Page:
2

Basically I want to run watch from eshell.

Simply running watch date (for example) doesn't work (only the first header line is displayed). Apparently I should run it with term or ansi-term but these two commands take only one argument -the command, which would be watch - and I don't know where to put the arguments (i.e. date in the example above).

So, I guess my question is: What is the proper way to run watch date (or any other watch such as watch "make myprog && ./myprog") from eshell?

2

Interesting question. I found a non-trivial answer. Looking at functions term and ansi-term, I saw that though they themselves only take one program-related argument, under the hood they both invoke functions that allow passing additional arguments to programs (make-term and term-ansi-make-term respectively). This gave me an idea about how to accomplish what you want:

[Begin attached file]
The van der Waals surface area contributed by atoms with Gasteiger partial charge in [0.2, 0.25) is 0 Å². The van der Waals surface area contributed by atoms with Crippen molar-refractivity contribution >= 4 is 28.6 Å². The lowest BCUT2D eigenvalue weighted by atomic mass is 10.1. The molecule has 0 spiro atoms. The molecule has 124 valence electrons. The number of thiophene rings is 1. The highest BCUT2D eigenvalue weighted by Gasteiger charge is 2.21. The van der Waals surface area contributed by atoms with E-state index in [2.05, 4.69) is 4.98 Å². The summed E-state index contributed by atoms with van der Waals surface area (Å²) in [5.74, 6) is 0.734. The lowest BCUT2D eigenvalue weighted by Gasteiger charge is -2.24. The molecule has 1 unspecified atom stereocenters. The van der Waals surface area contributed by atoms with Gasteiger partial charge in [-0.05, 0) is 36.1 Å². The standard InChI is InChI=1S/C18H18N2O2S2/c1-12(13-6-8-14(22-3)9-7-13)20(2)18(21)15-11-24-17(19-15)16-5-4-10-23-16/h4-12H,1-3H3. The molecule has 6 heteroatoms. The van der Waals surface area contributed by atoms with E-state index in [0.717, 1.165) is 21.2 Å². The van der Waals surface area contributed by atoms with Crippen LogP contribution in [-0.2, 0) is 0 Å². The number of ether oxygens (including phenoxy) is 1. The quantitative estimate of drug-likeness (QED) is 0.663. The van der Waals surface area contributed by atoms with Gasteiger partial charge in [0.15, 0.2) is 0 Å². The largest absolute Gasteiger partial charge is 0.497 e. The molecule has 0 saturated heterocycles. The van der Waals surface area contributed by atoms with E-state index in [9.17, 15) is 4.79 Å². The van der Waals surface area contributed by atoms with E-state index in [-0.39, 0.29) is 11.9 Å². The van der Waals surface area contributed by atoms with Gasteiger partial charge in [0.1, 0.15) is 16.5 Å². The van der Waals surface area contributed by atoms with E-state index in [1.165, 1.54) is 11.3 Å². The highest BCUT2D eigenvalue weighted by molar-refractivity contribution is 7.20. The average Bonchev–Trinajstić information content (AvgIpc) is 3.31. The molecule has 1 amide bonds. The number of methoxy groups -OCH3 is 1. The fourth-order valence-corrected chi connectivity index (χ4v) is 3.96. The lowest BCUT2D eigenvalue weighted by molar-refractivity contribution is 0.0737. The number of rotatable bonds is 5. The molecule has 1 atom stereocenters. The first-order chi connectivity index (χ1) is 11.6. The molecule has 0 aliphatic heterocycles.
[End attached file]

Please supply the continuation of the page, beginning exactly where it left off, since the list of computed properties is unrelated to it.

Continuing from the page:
• for term: (switch-to-buffer (make-term "test-term" "/bin/bash" nil "-c" "watch date"))
  • for ansi-term: (switch-to-buffer (term-ansi-make-term "test-ansi" "/bin/bash" nil "-c" "watch date"))

It's a bit unwieldy in that form, so you might want to write a function abstracting this:

(defun eshell/watch-process (process)
     (switch-to-buffer
      (term-ansi-make-term "test-ansi" "/bin/bash"
                   nil "-c" (format "watch %s" process))))

And then you can run watch-process date directly in Eshell.

2

The Eshell documentation refers to commands that are not line-oriented but are designed to run in a terminal, such as watch, as "visual commands". To tell Eshell that a command is a visual command, add its name to the list in the eshell-visual-commands variable as follows:

(push "watch" eshell-visual-commands)

Thenceforth Eshell will automatically run watch in a term buffer.

See Input/Output in the Eshell manual.

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